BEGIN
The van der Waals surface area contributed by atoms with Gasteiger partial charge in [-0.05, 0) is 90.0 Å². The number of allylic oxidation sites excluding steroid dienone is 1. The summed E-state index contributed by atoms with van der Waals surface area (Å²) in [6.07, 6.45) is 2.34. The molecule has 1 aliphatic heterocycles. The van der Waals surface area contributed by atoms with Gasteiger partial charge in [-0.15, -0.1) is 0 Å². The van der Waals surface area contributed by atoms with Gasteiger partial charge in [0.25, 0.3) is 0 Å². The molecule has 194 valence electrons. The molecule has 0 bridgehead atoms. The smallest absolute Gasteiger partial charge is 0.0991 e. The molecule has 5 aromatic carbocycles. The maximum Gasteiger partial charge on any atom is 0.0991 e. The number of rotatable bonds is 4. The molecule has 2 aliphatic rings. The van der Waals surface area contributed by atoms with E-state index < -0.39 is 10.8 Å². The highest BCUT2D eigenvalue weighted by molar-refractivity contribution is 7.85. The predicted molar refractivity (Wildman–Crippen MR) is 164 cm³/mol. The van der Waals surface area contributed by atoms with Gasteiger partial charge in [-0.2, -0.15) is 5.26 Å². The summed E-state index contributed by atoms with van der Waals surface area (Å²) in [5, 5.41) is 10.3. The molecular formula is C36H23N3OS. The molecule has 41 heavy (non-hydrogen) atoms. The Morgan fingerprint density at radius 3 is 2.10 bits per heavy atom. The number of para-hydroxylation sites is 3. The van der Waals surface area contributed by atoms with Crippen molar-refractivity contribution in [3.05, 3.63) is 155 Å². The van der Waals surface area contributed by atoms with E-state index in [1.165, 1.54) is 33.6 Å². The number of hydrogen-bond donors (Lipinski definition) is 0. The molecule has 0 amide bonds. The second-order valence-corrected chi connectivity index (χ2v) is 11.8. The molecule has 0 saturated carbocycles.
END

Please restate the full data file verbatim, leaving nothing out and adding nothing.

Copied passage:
The van der Waals surface area contributed by atoms with Gasteiger partial charge in [-0.05, 0) is 90.0 Å². The number of allylic oxidation sites excluding steroid dienone is 1. The summed E-state index contributed by atoms with van der Waals surface area (Å²) in [6.07, 6.45) is 2.34. The molecule has 1 aliphatic heterocycles. The van der Waals surface area contributed by atoms with Gasteiger partial charge in [-0.15, -0.1) is 0 Å². The van der Waals surface area contributed by atoms with Gasteiger partial charge in [0.25, 0.3) is 0 Å². The molecule has 194 valence electrons. The molecule has 0 bridgehead atoms. The smallest absolute Gasteiger partial charge is 0.0991 e. The molecule has 5 aromatic carbocycles. The maximum Gasteiger partial charge on any atom is 0.0991 e. The number of rotatable bonds is 4. The molecule has 2 aliphatic rings. The van der Waals surface area contributed by atoms with E-state index < -0.39 is 10.8 Å². The highest BCUT2D eigenvalue weighted by molar-refractivity contribution is 7.85. The predicted molar refractivity (Wildman–Crippen MR) is 164 cm³/mol. The van der Waals surface area contributed by atoms with Gasteiger partial charge in [-0.2, -0.15) is 5.26 Å². The summed E-state index contributed by atoms with van der Waals surface area (Å²) in [5, 5.41) is 10.3. The molecular formula is C36H23N3OS. The molecule has 41 heavy (non-hydrogen) atoms. The Morgan fingerprint density at radius 3 is 2.10 bits per heavy atom. The number of para-hydroxylation sites is 3. The van der Waals surface area contributed by atoms with Crippen molar-refractivity contribution in [3.05, 3.63) is 155 Å². The van der Waals surface area contributed by atoms with E-state index in [1.165, 1.54) is 33.6 Å². The number of hydrogen-bond donors (Lipinski definition) is 0. The molecule has 0 amide bonds. The second-order valence-corrected chi connectivity index (χ2v) is 11.8. The molecule has 0 saturated carbocycles.